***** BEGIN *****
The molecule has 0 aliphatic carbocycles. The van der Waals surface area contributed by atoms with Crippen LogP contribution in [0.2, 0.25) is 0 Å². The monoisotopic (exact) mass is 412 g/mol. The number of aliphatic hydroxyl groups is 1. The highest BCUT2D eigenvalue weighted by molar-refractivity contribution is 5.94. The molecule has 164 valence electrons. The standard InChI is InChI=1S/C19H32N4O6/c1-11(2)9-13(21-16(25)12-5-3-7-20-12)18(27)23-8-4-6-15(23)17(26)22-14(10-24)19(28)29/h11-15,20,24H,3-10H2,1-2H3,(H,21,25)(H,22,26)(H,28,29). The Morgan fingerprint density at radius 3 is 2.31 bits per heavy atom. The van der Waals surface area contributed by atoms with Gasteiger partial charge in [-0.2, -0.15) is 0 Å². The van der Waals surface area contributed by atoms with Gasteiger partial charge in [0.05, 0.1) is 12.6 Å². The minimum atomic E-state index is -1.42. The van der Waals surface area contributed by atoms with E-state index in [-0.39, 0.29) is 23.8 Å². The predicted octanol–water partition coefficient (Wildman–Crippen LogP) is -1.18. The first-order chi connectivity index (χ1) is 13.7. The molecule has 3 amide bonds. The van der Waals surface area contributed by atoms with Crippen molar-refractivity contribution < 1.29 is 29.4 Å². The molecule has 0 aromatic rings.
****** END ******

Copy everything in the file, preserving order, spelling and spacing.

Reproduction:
The molecule has 0 aliphatic carbocycles. The van der Waals surface area contributed by atoms with Crippen LogP contribution in [0.2, 0.25) is 0 Å². The monoisotopic (exact) mass is 412 g/mol. The number of aliphatic hydroxyl groups is 1. The highest BCUT2D eigenvalue weighted by molar-refractivity contribution is 5.94. The molecule has 164 valence electrons. The standard InChI is InChI=1S/C19H32N4O6/c1-11(2)9-13(21-16(25)12-5-3-7-20-12)18(27)23-8-4-6-15(23)17(26)22-14(10-24)19(28)29/h11-15,20,24H,3-10H2,1-2H3,(H,21,25)(H,22,26)(H,28,29). The Morgan fingerprint density at radius 3 is 2.31 bits per heavy atom. The van der Waals surface area contributed by atoms with Gasteiger partial charge in [-0.2, -0.15) is 0 Å². The van der Waals surface area contributed by atoms with Gasteiger partial charge in [0.05, 0.1) is 12.6 Å². The minimum atomic E-state index is -1.42. The van der Waals surface area contributed by atoms with E-state index in [-0.39, 0.29) is 23.8 Å². The predicted octanol–water partition coefficient (Wildman–Crippen LogP) is -1.18. The first-order chi connectivity index (χ1) is 13.7. The molecule has 3 amide bonds. The van der Waals surface area contributed by atoms with Crippen molar-refractivity contribution < 1.29 is 29.4 Å². The molecule has 0 aromatic rings.